BP reduces IT contractor rates by 15%
BP has slashed pay for IT contractors, in what ContractorUK understands to be the first ‘take it or leave’ rate cut to hit the UK's technology freelancers in 2015.
Addressing its temporary computer personnel, the oil giant told them to lower their rates by a hefty 15% or lose their contracts.
That compares to a 10% IT contractor rate cut proposed but not in force at a major bank. It also compares to individual cuts of up to 10% for some oil and gas contractors.
But IT contractors in the oil and gas sector have, until now, enjoyed a long period of “stable” rates, according to a director at a London-listed recruiter.
BP blamed the 15% cut on its need to downsize and the collapse in oil prices. The company also cut rates in March 2009 though this new reduction is bigger.
In fact, it is one of the biggest rate reductions to have been unilaterally imposed on IT contractors since the financial crisis of 2008.
Yesterday, a BP spokesman told ContractorUK. “The oil price has halved since last summer which unsurprisingly has had an impact on our business.
“[So] we are asking for a 15% reduction and looking at how to reduce our complexity and cost-base given that BP is one-third smaller than it was five years ago.”
A leading jobsite for IT and technical contracts couldn’t fault BP’s explanation.
“This rate cut reflects what is going on in the oil sector, where challenges are denting revenue and contractor volumes,” says Anthony Sherick, managing director of Technojobs.co.uk.
“The change in the oil price, in particular, has seen a number of oil companies adjust their staffing plans, and this 15% rate cut is just another consequence”.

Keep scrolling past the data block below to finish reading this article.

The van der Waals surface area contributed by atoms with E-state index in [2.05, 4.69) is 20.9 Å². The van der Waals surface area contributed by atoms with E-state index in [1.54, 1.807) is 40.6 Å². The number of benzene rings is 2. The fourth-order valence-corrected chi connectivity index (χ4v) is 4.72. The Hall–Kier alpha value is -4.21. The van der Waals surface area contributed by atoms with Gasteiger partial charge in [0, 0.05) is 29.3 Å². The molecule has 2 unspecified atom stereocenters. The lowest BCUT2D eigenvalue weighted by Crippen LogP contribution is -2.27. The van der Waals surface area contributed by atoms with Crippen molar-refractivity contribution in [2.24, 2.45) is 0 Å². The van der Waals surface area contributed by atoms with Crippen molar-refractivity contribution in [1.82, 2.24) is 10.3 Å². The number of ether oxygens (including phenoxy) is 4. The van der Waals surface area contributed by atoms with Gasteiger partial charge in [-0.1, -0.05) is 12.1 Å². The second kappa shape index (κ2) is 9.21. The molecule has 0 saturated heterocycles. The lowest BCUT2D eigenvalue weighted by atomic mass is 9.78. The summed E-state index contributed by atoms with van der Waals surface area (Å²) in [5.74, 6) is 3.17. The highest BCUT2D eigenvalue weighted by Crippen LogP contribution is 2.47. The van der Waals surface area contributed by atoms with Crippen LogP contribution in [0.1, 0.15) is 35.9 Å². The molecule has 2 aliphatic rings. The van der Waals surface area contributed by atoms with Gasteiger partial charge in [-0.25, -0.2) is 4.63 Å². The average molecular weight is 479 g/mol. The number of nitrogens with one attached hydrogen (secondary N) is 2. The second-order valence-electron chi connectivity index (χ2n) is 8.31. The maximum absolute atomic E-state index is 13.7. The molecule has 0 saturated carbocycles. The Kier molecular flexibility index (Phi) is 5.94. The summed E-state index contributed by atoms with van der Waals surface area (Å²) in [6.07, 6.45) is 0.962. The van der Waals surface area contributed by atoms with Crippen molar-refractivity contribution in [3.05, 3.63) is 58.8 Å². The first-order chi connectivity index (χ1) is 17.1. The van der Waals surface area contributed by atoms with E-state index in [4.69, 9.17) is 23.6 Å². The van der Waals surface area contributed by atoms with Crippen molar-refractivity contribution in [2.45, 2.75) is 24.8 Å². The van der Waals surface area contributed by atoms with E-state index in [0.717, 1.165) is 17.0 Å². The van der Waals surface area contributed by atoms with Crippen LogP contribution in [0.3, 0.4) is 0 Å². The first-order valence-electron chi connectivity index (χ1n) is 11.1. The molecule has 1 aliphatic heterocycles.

Volt, an IT staffing firm, echoed this ‘business as usual’ sentiment when ‘needs must.’
It said that while the 15% cut was obviously “unwelcome” for contractors, such workers represented an area of “significant spend that might most readily be reduced in a crisis.”
Yet as their own market is not in crisis, and because the majority of tech skills are transient, IT contractors at BP who’ve accepted the cut may not be at the company for much longer.
Volt’s managing director Richard Herring explained: “The contractors have [likely] agreed to pay cuts at this stage, [but] there may be a risk that they ultimately move to a new assignment [outside of BP] that is paying a higher rate.”
And there’ll be plenty for such IT contractors to choose from according to Technojobs’ Mr Sherick, as the “volume of IT contracts” his site is posting “keeps rising month-on-month.”
The same market buoyancy for IT contractors (and a reviving economy) is why Volt thinks BP’s rate cut won’t be copied by other firms. Within Oil and Gas though, it may “set a precedent”.
If it does, another agent thinks BP will become resented by contractors in Oil & Gas because, to date, their typical rate cut is just 10% and -- even then -- “lots of exceptions” are secured.
The director at the London-listed agency added: “They [clients] talk a good game until some IT contractors decide they’re going to leave…I guess everyone’s got to make money or it’s not worth it.”
The agent’s comments coincide with an admission from BP boss Bob Dudley that he earned $12.7m (£8.4million) last year, mainly thanks to deferred bonuses and performance awards.
“His salary rose about 3%,” the BP spokesman clarified. “His performance-related rewards for leading the company’s improving fortunes over the period of 2011-2014 took his overall performance-related package up by about 25%”.
Editor’s Note: Related Reading –